Free read Seven Languages in Seven Weeks 107

Free read Seven Languages in Seven Weeks

Free read Seven Languages in Seven Weeks 107 Â Best PDF, Seven Languages in Seven Weeks By Bruce A. Tate This is very good and the main topic to read with book details format Paperback and others 328 pages and has a text language like English isbn 9781934356593 Hers 328 pages and has a text language like English isbn 9781934356593. A couple of random thoughts about this bookFirst off you have the idea that for each language the author would spend one week I'll not get into the fact that each week has 3 days only This is a great idea How much of the concepts of a programming language can you capture in just one week Are the interfaces good Are they simple and easy to understand The fact is the author did not spend one week on each language In the Clojure chapter he mentions that he got the idea after a month So instead of trying to capture the good and bad points in one week which again it's a good thing so one can understand how ergonomic a language is the author decided the reader should only take one week per languageSecond there is a huge about of obvious obviously and simple Sure it may seem obvious for the author but most of the time things are not obvious for people who never saw anything relatedNot only there is an abuse of obvious things sometimes the author seems to either not understand some concepts of the language or tries to simplify an explanation to the point it sounds wrong and I just realized that 'cause I've read books about some of the languagesAnd there are times when the author shows a piece of code with something completely new and forgets to explain what that new thing means I'm glad I've read books about Clojure and Haskell before otherwise I'd never understand what the thing really wasOn the general it's a book about seven languages Instead of reading this book I'd suggest getting the list of languages and going after them in other ways instead of reading this

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Best PDF Seven Languages in Seven Weeks By Bruce A Tate This is very go. I did not like this book one bit There are a number of reasons for this so let me take them in turnFirst the tone is resolutely jokey with an overall conceit that each of the seven languages is a character from a movie Now this may help some people but to my mind words spent discussing Ferris Bueller are words that could have been devoted to discussing the language in uestion As far as I'm concerned the shorter a technical book is the better and I'd prefer it if it didn't try to tell me what I ought to find amusing Your milage may varySecond the author is ever so ever so full of himself and is a very strong believer in the curious philosophy that if something was invented five years ago then it must be better than something that's been in serious use for decades It's rather like the way that each generation of teenagers appear to believe that they are the first people in the world ever to have had sex and about as instructive The reality is that say Clojure may be really big with the people who prefer hype to substance but basically all it is is a crippled version of LISP with an overly complex syntax Why waste your time learning the ins and outs of Clojure when you cal learn the syntax of LISP in ten minutes Especially as LISP has a rather large literature of extremely high uality I also find it instructive that nowhere does the author actually admit that Clojure is LISP with brackets; he makes it sound new Because new is goodThird and as a corollary he seems to think that if he doesn't understand something it's impossible to understand Thus he gives a horribly garbled description of Monads in Haskell and then on the grounds that his explanation is incomprehensible asserts that we can't possible hope to understand Monads and therefore Haskell is too hard for anyone to use As any number of authors including me have shown Monads are very simple and really rather elegant beasts and incredibly powerful they're just machines for making stateful widgetsSo is the book worth reading at all For six of the seven languages covered the answer is a definite 'no' Better books exist on Ruby Prolog Scala Erlang Clojure and Haskell most published by o'Reilly The one exception is IO a language that the author doesn't do full justice to but which with its paradigm that everything is a message passed from one object to another is uite fascinating As far as I am aware this is the only book that covers IO so it might almost be worth reading for the chapter on IO along But it's an expensive book to buy so borrow a copy if you decide you do want to know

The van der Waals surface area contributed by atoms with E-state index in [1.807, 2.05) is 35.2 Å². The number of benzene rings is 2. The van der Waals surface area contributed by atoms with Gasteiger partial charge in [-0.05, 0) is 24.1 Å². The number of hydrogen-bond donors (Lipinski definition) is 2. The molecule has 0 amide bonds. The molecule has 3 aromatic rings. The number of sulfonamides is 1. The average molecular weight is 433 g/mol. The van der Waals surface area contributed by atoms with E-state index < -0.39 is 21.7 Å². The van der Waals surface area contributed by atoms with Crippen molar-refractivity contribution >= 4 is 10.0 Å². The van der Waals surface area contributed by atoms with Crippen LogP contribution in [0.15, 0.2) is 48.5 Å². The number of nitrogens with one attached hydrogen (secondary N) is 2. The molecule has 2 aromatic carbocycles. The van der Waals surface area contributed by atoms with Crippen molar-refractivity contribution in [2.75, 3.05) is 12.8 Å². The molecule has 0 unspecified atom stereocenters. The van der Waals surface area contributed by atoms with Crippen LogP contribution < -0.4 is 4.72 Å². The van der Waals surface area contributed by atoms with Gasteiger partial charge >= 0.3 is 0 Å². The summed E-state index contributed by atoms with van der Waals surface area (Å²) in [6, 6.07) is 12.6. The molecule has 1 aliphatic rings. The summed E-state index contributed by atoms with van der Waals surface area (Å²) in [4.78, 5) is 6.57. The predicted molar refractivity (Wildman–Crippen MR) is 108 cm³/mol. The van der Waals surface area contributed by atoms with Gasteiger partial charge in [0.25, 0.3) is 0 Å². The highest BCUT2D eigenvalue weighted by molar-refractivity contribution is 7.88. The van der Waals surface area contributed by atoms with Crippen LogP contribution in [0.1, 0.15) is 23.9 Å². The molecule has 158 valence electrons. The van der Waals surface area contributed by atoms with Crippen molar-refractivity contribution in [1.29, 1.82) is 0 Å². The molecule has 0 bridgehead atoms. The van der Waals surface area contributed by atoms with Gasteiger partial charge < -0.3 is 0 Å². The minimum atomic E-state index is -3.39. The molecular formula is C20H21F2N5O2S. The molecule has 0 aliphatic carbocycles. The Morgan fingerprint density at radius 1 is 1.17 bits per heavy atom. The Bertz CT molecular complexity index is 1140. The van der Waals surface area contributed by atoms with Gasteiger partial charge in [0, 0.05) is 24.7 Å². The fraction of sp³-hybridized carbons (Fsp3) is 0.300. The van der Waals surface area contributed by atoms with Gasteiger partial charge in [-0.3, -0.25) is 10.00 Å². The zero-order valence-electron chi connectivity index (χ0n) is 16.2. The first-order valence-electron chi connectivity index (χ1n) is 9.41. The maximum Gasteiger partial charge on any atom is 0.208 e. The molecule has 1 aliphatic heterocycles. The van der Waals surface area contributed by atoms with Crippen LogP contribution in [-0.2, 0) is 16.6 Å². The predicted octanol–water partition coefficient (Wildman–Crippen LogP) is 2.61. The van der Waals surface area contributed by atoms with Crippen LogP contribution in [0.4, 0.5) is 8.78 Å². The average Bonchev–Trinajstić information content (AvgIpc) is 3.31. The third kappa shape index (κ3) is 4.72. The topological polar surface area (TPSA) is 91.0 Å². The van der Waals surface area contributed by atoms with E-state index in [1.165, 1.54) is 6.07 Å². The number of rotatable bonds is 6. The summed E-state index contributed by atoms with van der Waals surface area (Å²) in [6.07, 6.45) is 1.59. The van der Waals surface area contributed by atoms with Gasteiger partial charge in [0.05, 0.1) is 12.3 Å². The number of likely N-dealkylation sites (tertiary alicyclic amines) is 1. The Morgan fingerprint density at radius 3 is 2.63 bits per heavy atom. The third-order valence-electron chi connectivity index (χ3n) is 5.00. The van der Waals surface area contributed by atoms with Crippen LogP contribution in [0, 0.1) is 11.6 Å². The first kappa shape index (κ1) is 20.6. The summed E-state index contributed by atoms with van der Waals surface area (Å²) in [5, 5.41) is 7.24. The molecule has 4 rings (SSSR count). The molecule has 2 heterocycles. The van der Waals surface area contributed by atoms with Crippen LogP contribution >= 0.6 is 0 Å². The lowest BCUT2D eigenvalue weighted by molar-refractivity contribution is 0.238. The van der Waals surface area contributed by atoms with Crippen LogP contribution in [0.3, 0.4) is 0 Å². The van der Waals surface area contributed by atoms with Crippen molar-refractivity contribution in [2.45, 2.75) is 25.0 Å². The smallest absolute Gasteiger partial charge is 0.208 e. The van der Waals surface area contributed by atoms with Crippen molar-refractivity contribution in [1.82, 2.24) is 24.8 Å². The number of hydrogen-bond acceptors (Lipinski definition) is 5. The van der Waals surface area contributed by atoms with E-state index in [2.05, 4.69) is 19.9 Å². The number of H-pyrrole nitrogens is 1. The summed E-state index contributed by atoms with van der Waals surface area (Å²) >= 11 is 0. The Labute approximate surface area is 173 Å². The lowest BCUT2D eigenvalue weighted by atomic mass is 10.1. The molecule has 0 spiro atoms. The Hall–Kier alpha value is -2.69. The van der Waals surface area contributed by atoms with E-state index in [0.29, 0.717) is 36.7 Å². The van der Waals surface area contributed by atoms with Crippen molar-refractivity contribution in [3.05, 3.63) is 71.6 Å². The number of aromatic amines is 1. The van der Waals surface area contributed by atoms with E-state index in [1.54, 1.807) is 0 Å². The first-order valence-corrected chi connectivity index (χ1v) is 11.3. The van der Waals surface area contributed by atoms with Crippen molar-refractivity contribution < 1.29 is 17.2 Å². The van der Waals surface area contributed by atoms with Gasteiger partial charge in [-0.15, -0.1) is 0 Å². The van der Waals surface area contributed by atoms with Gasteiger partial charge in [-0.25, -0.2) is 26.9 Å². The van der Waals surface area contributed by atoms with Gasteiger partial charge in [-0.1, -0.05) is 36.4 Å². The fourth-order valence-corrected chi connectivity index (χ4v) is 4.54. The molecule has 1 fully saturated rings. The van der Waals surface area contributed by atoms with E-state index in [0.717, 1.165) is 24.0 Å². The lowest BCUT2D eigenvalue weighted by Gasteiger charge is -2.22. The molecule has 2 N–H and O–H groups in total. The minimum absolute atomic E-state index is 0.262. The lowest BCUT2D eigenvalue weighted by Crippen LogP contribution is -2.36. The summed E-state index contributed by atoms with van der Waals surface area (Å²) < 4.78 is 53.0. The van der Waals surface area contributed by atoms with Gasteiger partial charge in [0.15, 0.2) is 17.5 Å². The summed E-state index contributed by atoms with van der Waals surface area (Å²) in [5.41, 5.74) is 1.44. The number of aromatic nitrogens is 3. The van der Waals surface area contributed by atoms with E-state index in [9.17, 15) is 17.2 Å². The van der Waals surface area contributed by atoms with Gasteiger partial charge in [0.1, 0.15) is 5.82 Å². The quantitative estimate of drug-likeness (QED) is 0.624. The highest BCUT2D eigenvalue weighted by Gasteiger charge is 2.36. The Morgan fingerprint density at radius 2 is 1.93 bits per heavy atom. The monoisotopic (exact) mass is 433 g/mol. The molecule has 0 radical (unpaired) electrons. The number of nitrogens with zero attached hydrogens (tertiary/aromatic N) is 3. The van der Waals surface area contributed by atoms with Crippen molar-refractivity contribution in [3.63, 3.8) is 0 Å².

Bruce A. Tate à 7 Free read

Seven Languages in Seven WeeksOd and the main topic to read with book details format Paperback and ot. Good book that provides coverage of different programming languages trying to explain their paradigms and basic constructs This book could be used as a base to find which language to study next